MALBIS, Ala. — On a recent Sunday, members of Bay Community Church each were given envelopes stuffed with cash. Inside was $20, $40 or $100, depending on luck of the draw.
No ordinary handout, the $50,000 gesture was billed as a "faith stimulus." Church members were told to spend it helping others, a novel approach to religious outreach during tough economic times.
Amid the worst recession in generations, religious organizations are taking a variety of approaches to help struggling families and laid-off workers: Food is being grown on church plots, job and home foreclosure counseling are on the rise, and free haircuts and oil changes are offered.
But at Bay Community, a nondenominational church off a busy Interstate 10 exit in southern Alabama, leaders hoped to impress on members some creative one-on-one giving.
While similar cash giveaways have been done before at churches, the congregation seized on attention paid to government-funded stimulus efforts to encourage faith-based philanthropy when needs are especially high.
"We have to get creative to do our part," said Trey Taylor, associate pastor of 2,000-member church.
Taylor said Bay Community members were not expected to give the stimulus money to the "first person you can find," but to take some time to consider how to help.
On its Web site, church leaders wrote, "This is about creating a mindset: We don't ‘go’ to church, we `are’ the church. What can we do to bless our community?"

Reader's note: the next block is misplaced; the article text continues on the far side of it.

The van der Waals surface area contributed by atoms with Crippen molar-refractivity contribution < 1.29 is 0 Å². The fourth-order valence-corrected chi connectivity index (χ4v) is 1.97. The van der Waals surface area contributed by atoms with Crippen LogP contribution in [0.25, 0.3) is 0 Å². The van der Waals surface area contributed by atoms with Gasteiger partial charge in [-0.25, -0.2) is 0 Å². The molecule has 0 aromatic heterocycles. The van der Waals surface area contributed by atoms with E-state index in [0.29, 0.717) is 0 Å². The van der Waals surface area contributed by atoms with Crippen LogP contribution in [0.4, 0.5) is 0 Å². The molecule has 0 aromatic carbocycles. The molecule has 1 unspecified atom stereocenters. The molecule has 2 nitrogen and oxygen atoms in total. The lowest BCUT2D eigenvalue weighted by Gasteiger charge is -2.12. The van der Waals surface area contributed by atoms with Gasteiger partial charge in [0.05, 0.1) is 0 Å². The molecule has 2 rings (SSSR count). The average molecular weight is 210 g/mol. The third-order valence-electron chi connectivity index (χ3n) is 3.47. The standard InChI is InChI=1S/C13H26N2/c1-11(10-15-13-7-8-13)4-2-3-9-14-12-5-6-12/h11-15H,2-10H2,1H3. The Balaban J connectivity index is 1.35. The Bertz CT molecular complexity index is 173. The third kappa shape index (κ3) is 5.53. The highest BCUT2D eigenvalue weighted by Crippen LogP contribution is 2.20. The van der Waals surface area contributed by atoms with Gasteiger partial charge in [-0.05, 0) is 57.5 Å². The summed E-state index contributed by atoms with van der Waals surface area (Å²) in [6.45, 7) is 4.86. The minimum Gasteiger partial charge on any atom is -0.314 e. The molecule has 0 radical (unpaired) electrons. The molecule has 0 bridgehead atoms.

Can't spend on self, family
The rules for spending the money are: You can't spend it on yourself or your family. You can't give it back to the church. Be creative and make the money go as far as possible.
The approach makes helping "personal, face to face," said Bishop William Willimon of the North Alabama Conference of the United Methodist Church.
"Being generous to people in need can be a real challenge," he said, adding that organizations with track records for helping the needy know that they often need more than just groceries.
That's certainly true in Detroit, where the ranks of the needy have grown during the auto industry meltdown, highlighted by this week's General Motors Corp. bankruptcy.
The Rev. David Eberhard, pastor of the 1,500-member Historic Trinity Lutheran Church in inner-city Detroit, said the project at the south Alabama church is "great if they've got the money."
But he said "handing money out to people you don't know — and you don't know if they have a need — may not be the answer. As soon as word gets out there's money free, everybody lines up. Churches tend to become gullible because they want to do good. They do good, but they don't know what they've done."
'Shoring up what we have'
He said his church has paired employed members of the congregation with the unemployed, encouraging them to take a part-time job if possible, or seek retraining. He said some of the lawyers and bankers in the congregation have assisted those who have lost homes to foreclosure.
"All we're doing is shoring up what we have," he said.